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C-130 News: 386th EMXS Combat Metals team innovates repair, saves Air Force thousands


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You don’t always have everything you want on a deployment. No sixty inch plasma with video game console in your room, so you bring a laptop to play your games. Your cell phone doesn’t have coverage unless you pay exorbitant roaming fees, so you video chat with your family over Wi-Fi when you can instead. You make it work, however you can.

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You don’t always have everything you want on a deployment. No sixty inch plasma with video game console in your room, so you bring a laptop to play your games. Your cell phone doesn’t have coverage unless you pay exorbitant roaming fees, so you video chat with your family over Wi-Fi when you can instead. You make it work, however you can.

That is what the men and women of the 386th Expeditionary Maintenance Squadron combat metals shop did recently when a C-130 tire blewout on landing at a forward operating base, and the body of the tire kicked up and bent the left landing gear door. They took what they had and made it work.
 
The damage to the door called for a complete part replacement, and shipping was going to take about two weeks, according to Capt Donovan Ricks, the 386th Expeditionary Maintenance Squadron maintenance operations officer.


“It was just one of those situations where we couldn’t just sit around and wait,” said Ricks. “Every second that one of our aircraft isn’t fully mission-capable represents pallets stacking up, people not getting downrange, and war fighters not getting what they need to accomplish their mission.”

Led by Master Sgt. Daniel Taylor, the 386th EMXS combat metals flight chief, the combat metals airmen got to work. They began by removing the door and hammering the dents and creases out of the sheet metal as best they could.  During disassembly they learned that the damage to the door extended beyond the metal skin to the structural ribs of the door.

“We made a forming block out of plywood that had the same contour shape as the landing gear door as the mold. We used that mold to make sure the ribs we fabricated would match the factory specifications exactly, in addition to making sure the door would fit flush to the fuselage,” said Taylor.

After the parts were fabricated and the metal skin that wasn’t able to be straightened was removed, the ten-person combat metals team set the ribs in place and spliced a new piece of sheet metal on to the landing gear door. After a final fit, trim, and function test, the aircraft was returned to service.

The repair cost the Air Force 229 man-hours, $400 in material, and 264 rivets for an engineer approved air battle damage repair procedure—a repair that’s usually beyond field-level capabilities. In total, the efforts of the combat metals team saved the Air Force almost $107K in replacement cost by making it work with what they had over the course of the three-day repair, as well as returning the aircraft to service eight days early.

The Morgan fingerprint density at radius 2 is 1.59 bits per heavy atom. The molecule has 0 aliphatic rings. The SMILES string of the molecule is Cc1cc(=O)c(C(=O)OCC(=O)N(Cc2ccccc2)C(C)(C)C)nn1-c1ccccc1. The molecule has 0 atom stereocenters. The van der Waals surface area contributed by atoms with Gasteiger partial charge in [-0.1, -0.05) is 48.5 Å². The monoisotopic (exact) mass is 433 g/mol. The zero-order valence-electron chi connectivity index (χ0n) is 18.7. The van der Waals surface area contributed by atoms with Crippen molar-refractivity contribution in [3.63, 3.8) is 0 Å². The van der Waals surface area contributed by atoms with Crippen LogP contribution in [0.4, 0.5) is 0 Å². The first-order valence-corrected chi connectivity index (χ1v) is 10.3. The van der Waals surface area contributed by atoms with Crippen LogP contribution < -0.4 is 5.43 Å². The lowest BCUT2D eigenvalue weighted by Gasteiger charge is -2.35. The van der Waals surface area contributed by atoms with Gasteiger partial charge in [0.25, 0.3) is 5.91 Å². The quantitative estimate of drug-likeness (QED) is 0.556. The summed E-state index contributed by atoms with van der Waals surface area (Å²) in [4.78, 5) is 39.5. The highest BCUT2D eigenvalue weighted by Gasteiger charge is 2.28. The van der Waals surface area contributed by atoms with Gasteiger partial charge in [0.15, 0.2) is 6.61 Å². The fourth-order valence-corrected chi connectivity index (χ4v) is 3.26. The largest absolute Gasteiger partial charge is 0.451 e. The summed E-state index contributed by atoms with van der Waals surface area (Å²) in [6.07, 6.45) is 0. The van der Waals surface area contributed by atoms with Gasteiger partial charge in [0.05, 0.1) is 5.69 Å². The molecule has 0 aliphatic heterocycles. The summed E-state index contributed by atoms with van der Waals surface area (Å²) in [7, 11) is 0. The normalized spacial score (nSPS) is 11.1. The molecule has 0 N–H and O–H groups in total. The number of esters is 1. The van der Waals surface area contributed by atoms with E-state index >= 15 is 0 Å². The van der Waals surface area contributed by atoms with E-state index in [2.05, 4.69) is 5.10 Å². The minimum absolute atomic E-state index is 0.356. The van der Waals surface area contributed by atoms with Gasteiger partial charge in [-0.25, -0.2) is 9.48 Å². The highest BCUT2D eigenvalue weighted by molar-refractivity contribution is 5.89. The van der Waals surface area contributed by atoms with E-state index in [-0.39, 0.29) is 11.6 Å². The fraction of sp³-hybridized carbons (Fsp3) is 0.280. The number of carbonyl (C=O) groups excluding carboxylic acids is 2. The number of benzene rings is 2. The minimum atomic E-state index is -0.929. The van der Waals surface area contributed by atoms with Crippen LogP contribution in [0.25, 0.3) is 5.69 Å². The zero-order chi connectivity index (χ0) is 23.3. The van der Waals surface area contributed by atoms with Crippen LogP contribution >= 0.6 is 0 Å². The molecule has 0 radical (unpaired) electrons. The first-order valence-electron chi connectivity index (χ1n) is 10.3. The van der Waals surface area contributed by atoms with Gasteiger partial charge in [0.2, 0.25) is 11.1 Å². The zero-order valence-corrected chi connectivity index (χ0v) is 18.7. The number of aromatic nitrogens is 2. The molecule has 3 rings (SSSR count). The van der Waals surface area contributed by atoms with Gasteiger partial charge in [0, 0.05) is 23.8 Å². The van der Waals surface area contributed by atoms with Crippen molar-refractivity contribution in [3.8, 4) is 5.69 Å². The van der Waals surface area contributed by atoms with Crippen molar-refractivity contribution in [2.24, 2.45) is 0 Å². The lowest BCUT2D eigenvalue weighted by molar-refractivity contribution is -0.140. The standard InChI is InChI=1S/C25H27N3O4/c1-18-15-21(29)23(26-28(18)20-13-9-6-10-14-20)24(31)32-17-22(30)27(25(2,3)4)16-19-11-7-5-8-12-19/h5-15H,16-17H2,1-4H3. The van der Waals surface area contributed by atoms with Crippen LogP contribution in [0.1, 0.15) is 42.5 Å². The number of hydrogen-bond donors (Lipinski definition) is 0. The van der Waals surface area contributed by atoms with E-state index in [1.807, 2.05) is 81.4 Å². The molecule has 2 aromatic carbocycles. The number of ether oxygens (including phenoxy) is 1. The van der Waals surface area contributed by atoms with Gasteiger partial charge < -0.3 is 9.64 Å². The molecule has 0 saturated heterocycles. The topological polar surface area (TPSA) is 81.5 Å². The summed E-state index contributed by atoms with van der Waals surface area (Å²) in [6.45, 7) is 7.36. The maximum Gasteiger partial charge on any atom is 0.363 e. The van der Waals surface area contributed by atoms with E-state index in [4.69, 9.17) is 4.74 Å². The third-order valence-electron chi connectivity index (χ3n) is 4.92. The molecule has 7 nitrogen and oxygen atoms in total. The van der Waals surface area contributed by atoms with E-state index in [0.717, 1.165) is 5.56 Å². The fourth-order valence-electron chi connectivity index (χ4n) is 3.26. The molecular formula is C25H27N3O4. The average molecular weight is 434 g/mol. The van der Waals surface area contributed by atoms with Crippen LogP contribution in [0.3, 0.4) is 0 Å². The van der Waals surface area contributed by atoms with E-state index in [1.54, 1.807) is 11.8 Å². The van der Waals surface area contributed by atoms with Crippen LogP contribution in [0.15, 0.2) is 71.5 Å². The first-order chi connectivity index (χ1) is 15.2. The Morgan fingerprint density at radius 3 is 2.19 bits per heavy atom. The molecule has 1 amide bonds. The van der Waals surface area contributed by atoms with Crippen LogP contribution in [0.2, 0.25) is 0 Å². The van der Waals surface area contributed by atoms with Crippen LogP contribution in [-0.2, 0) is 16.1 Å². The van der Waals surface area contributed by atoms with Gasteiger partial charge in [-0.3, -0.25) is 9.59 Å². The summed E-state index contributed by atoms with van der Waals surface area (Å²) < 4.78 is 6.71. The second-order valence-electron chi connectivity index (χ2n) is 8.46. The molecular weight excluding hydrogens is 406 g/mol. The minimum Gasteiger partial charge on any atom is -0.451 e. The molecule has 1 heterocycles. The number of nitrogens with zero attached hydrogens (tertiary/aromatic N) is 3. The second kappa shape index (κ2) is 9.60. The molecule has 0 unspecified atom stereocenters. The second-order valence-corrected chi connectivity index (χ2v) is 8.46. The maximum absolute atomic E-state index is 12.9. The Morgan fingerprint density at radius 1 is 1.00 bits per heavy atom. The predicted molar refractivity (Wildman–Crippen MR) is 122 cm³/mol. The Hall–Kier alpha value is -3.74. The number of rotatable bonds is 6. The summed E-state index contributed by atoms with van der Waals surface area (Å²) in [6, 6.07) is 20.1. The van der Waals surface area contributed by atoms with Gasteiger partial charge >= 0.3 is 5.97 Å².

“I’m very proud of this team for the way they problem solved this damage repair,” said Maj Odi Diambra, the 386 EMXS Commander. “It shows that they truly understand how important the mission is here and are willing to work hard, think outside the box and put their skills to the test to keep our planes flying and maintain our combat capabilities.”

Source: http://www.afcent.af.mil/Units/386th-Air-Expeditionary-Wing/News/Display/Article/1234273/386th-emxs-combat-metals-team-innovates-repair-saves-air-force-thousands/

By Master Sgt. Eric M. Sharman, 386th Air Expeditionary Wing Public Affairs / Published June 30, 2017


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USAF’s combat metals team repairs and refits C-130 Hercules landing gear door

The 386th Expeditionary Maintenance Squadron of the US Air Force (USAF) has refitted a repaired landing gear door of C-130 Hercules military transport aircraft during a maintenance operation in Southwest Asia.

A C-130 Hercules tire recently blew out while landing at a forward operating base. The body of the tire is reported to have damaged the left landing gear door of the aircraft, which required a complete part replacement.

According to the 386th Expeditionary Maintenance Squadron maintenance operations officer captain Donovan Ricks, shipping the replacement was expected to take approximately two weeks.

The airmen of the USAF squadron, led by 386th Expeditionary Maintenance Squadron combat metals flight chief master sergeant Daniel Taylor, began repairing the aircraft, starting with disassembling the door and hammering the dents and creases out of the sheet metal.

While removing the door, the combat metals team, comprising ten airmen, found that the damage extended beyond the metal skin to the structural ribs of the door.

Taylor said: “We made a forming block out of plywood that had the same contour shape as the landing gear door as the mold.

“We used that mold to make sure the ribs we fabricated would match the factory specifications exactly, in addition to making sure the door would fit flush to the fuselage.”

Once the damaged parts were fabricated, the metal skin was removed and the structural ribs were set in place. The repair team then spliced a new piece of sheet metal onto the landing gear door.

The task saved the USAF approximately $107,000 in replacement costs by completing the upgrade in three days and returning the aircraft to service eight days before schedule.

The aircraft has returned to service after completing its final repair, refit and functional test.

Source: http://www.airforce-technology.com/news/newsusafs-combat-metals-team-repairs-and-refits-c-130-hercules-landing-gear-door-5861706

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